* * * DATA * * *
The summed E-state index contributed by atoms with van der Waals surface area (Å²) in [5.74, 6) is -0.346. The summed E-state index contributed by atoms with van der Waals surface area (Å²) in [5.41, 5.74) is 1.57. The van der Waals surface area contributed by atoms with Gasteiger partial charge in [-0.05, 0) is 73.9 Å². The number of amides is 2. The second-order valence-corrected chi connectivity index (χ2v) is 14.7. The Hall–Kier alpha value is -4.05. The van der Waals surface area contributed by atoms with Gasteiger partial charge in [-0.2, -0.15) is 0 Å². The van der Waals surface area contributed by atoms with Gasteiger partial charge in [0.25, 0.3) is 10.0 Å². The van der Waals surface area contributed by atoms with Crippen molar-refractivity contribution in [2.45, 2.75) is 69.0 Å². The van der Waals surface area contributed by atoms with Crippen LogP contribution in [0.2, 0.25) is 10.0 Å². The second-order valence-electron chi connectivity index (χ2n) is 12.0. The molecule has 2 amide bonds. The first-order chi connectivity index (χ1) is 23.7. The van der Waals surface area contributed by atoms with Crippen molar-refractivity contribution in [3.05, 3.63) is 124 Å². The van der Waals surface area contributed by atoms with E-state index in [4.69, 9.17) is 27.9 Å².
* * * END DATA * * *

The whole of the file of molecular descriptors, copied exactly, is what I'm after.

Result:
The summed E-state index contributed by atoms with van der Waals surface area (Å²) in [5.74, 6) is -0.346. The summed E-state index contributed by atoms with van der Waals surface area (Å²) in [5.41, 5.74) is 1.57. The van der Waals surface area contributed by atoms with Gasteiger partial charge in [-0.05, 0) is 73.9 Å². The number of amides is 2. The second-order valence-corrected chi connectivity index (χ2v) is 14.7. The Hall–Kier alpha value is -4.05. The van der Waals surface area contributed by atoms with Gasteiger partial charge in [-0.2, -0.15) is 0 Å². The van der Waals surface area contributed by atoms with Gasteiger partial charge in [0.25, 0.3) is 10.0 Å². The van der Waals surface area contributed by atoms with Crippen molar-refractivity contribution in [2.45, 2.75) is 69.0 Å². The van der Waals surface area contributed by atoms with Crippen LogP contribution in [0.2, 0.25) is 10.0 Å². The second-order valence-electron chi connectivity index (χ2n) is 12.0. The molecule has 2 amide bonds. The first-order chi connectivity index (χ1) is 23.7. The van der Waals surface area contributed by atoms with Crippen molar-refractivity contribution in [3.05, 3.63) is 124 Å². The van der Waals surface area contributed by atoms with E-state index in [4.69, 9.17) is 27.9 Å².